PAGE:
Nardos King, an education leader, works as the Principal of Mount Vernon High School. As the Principal, she has been praised for her ability to motivate students, establishing programs like 30/30 to assist struggling sophomores, and Men of Vision and Purpose, which helps students develop leadership skills, raise their academic achievement, and counter negative perceptions of black males. In addition to her responsibilities in the daily operation of Mount Vernon High School, King has also served as a LEAD Fairfax AP Cohort Member.
LEAD Fairfax’s mission is to improve student achievement through developing and supporting leaders in education through an education leadership program. Their belief is that change is a process that starts with the school’s leader before it is able to spread to the school system and lead to the academic achievement of all of the students. Therefore, LEAD Fairfax developed a three-year program that begins with professional development sessions in the first year, building leadership at the school in the second year, and impacting the school system in the third year. To evaluate whether the program administered by LEAD Fairfax is successful in improving student achievement, independent evaluations are performed by the Office of Program Evaluation and annual reports are given to the Fairfax County Superintendent, the School Board, and The Wallace Foundation, the source of funding for LEAD Fairfax.
Negative perceptions about historically black colleges and universities (HBCUs) may draw gifted black male students away from such institutions, according to a report released earlier this year.
The report, authored by Shaun Harper at the University of Pennsylvania, offered clues to the black male student experience. A majority of the study’s respondents said they chose to attend HBCUs because of the schools’ reputations as nurturers of black educational attainments. Interestingly, many students who had been also accepted to predominantly white institutions had been dissuaded from attending HBCUs by white counselors at these institutions. The counselors said attendance at HBCUs would negatively affect student careers.
The problem with such pronouncements seems to be one of perception. A 1999 study found that black teachers are more liable to cast black male students in a positive light as compared to their white peers. The study said these instructors are more likely to describe their students as “intellectually gifted” or use positive language to describe their achievements.
However, at some institutions, positive image reinforcement starts in high school. The principal of Mount Vernon High School in Virginia, Nardos King, has established a program called Men of Vision and Purpose (MVP). The program puts 62 black students in a leadership class to develop their skills and raise academic achievement levels. Principal Nardos King says she hopes to counter negative perceptions about black male students through this program.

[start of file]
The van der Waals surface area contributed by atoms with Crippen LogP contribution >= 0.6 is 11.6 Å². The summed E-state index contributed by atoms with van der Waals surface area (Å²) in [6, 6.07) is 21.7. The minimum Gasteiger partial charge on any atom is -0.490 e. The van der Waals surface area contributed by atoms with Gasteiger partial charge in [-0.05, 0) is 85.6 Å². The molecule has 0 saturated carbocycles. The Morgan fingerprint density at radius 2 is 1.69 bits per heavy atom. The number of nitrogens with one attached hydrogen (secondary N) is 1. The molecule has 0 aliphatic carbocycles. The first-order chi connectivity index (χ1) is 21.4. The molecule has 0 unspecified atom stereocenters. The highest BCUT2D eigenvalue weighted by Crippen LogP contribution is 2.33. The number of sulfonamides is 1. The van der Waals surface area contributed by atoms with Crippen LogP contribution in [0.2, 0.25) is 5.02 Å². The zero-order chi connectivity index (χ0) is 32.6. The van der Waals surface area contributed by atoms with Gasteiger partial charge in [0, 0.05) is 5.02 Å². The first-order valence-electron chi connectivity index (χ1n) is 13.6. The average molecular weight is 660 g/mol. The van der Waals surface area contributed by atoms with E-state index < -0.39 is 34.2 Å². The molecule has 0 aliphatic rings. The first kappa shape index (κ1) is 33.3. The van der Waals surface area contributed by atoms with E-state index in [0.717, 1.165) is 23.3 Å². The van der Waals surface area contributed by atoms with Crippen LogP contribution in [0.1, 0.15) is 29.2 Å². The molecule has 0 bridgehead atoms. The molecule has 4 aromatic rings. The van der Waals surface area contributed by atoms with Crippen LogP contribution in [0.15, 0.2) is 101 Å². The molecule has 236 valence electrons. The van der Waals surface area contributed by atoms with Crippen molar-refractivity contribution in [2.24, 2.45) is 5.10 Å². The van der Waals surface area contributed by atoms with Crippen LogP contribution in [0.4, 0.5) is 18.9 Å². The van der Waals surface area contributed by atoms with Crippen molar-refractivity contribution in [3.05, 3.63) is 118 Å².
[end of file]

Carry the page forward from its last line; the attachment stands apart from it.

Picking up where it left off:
Nardos King serves as Principal for Mount Vernon High School in Alexandria Virginia, and has widely praised for her focus on engaging and motivating students.
At the 2012 Conference on Higher Education Pedagogy at Virginia Tech, researchers discussed how book clubs could increase student engagement at the collegiate level. The researchers broke students into small groups and assigned books that were related to the course, rather than textbooks. Students had to meet with their groups every week, write journal entries about their reaction to the week’s chapter, develop discussion questions, create written answers as a team, and finally make a group presentation on their book. College students in courses that used this book club format reported that they enjoyed higher levels of comprehension, engagement, and enjoyment of the source material students than they had ever experienced in traditional college classes.
As an avid book club member, I wonder if such an approach would work for high school students. For instance, a biology class studying cancer or cell biology could also read “The Immortal Life of Henrietta Lacks”, which discusses the origins of the cells we use for research, and the life of the woman who donated those cells. A history class studying the era after the civil war might read “Destiny of the Republic: A Tale of Madness, Medicine and the Murder of a President,” to help them understand the Garfield assassination. These book clubs could help our students achieve so much more, all while helping them develop both a love for reading and greater critical thinking skills.